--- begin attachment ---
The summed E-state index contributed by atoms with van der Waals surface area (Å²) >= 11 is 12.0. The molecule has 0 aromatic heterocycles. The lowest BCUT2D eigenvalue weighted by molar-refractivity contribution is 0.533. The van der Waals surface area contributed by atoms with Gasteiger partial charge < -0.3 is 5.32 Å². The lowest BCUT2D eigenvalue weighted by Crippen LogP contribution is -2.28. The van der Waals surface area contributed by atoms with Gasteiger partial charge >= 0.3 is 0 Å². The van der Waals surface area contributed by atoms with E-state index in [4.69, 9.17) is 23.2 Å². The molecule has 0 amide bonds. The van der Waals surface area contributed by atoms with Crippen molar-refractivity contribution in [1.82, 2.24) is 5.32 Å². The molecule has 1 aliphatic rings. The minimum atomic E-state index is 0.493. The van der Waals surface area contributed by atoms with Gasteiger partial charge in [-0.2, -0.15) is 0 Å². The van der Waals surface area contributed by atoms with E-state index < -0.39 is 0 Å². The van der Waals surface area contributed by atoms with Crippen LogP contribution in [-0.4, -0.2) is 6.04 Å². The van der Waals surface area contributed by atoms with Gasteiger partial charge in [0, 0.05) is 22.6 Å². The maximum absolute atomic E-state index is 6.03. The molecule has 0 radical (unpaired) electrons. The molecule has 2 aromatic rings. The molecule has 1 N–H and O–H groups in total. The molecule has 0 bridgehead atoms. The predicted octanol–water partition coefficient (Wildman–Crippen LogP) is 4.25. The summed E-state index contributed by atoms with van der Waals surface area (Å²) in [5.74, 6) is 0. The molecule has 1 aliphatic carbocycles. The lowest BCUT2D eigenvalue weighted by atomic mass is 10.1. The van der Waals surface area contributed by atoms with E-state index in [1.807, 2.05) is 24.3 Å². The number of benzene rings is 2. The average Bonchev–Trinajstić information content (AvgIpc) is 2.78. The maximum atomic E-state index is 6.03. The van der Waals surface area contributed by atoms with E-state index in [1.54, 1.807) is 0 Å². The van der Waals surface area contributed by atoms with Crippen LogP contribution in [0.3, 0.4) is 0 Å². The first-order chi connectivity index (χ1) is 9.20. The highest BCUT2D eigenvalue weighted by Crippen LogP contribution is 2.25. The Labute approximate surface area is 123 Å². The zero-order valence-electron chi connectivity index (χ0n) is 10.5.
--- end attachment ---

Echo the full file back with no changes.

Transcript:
The summed E-state index contributed by atoms with van der Waals surface area (Å²) >= 11 is 12.0. The molecule has 0 aromatic heterocycles. The lowest BCUT2D eigenvalue weighted by molar-refractivity contribution is 0.533. The van der Waals surface area contributed by atoms with Gasteiger partial charge < -0.3 is 5.32 Å². The lowest BCUT2D eigenvalue weighted by Crippen LogP contribution is -2.28. The van der Waals surface area contributed by atoms with Gasteiger partial charge >= 0.3 is 0 Å². The van der Waals surface area contributed by atoms with E-state index in [4.69, 9.17) is 23.2 Å². The molecule has 0 amide bonds. The van der Waals surface area contributed by atoms with Crippen molar-refractivity contribution in [1.82, 2.24) is 5.32 Å². The molecule has 1 aliphatic rings. The minimum atomic E-state index is 0.493. The van der Waals surface area contributed by atoms with Gasteiger partial charge in [-0.2, -0.15) is 0 Å². The van der Waals surface area contributed by atoms with E-state index < -0.39 is 0 Å². The van der Waals surface area contributed by atoms with Crippen LogP contribution in [-0.4, -0.2) is 6.04 Å². The van der Waals surface area contributed by atoms with Gasteiger partial charge in [0, 0.05) is 22.6 Å². The maximum absolute atomic E-state index is 6.03. The molecule has 0 radical (unpaired) electrons. The molecule has 2 aromatic rings. The molecule has 1 N–H and O–H groups in total. The molecule has 0 bridgehead atoms. The predicted octanol–water partition coefficient (Wildman–Crippen LogP) is 4.25. The summed E-state index contributed by atoms with van der Waals surface area (Å²) in [5.74, 6) is 0. The molecule has 1 aliphatic carbocycles. The lowest BCUT2D eigenvalue weighted by atomic mass is 10.1. The van der Waals surface area contributed by atoms with E-state index in [1.807, 2.05) is 24.3 Å². The number of benzene rings is 2. The average Bonchev–Trinajstić information content (AvgIpc) is 2.78. The maximum atomic E-state index is 6.03. The van der Waals surface area contributed by atoms with E-state index in [1.54, 1.807) is 0 Å². The van der Waals surface area contributed by atoms with Crippen LogP contribution in [0.3, 0.4) is 0 Å². The first-order chi connectivity index (χ1) is 9.20. The highest BCUT2D eigenvalue weighted by Crippen LogP contribution is 2.25. The Labute approximate surface area is 123 Å². The zero-order valence-electron chi connectivity index (χ0n) is 10.5.